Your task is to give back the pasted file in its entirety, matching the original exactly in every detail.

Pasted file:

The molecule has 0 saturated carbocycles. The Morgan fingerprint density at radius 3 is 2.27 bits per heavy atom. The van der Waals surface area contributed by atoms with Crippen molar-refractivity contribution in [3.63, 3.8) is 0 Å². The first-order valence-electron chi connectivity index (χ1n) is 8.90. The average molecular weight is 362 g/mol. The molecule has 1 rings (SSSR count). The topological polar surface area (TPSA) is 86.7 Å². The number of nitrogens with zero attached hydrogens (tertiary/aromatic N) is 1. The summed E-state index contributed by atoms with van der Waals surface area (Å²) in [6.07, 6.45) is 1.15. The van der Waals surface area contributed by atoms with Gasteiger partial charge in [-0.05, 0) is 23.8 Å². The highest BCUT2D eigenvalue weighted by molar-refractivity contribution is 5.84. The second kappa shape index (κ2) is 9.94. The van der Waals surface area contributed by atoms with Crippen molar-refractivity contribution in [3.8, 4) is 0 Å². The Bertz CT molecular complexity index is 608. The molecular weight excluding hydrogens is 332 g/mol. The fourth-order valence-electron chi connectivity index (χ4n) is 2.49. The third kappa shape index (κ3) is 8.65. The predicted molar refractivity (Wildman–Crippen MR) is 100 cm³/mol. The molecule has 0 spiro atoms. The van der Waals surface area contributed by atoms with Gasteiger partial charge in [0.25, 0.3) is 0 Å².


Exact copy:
The molecule has 0 saturated carbocycles. The Morgan fingerprint density at radius 3 is 2.27 bits per heavy atom. The van der Waals surface area contributed by atoms with Crippen molar-refractivity contribution in [3.63, 3.8) is 0 Å². The first-order valence-electron chi connectivity index (χ1n) is 8.90. The average molecular weight is 362 g/mol. The molecule has 1 rings (SSSR count). The topological polar surface area (TPSA) is 86.7 Å². The number of nitrogens with zero attached hydrogens (tertiary/aromatic N) is 1. The summed E-state index contributed by atoms with van der Waals surface area (Å²) in [6.07, 6.45) is 1.15. The van der Waals surface area contributed by atoms with Gasteiger partial charge in [-0.05, 0) is 23.8 Å². The highest BCUT2D eigenvalue weighted by molar-refractivity contribution is 5.84. The second kappa shape index (κ2) is 9.94. The van der Waals surface area contributed by atoms with Crippen molar-refractivity contribution in [3.8, 4) is 0 Å². The Bertz CT molecular complexity index is 608. The molecular weight excluding hydrogens is 332 g/mol. The fourth-order valence-electron chi connectivity index (χ4n) is 2.49. The third kappa shape index (κ3) is 8.65. The predicted molar refractivity (Wildman–Crippen MR) is 100 cm³/mol. The molecule has 0 spiro atoms. The van der Waals surface area contributed by atoms with Gasteiger partial charge in [0.25, 0.3) is 0 Å².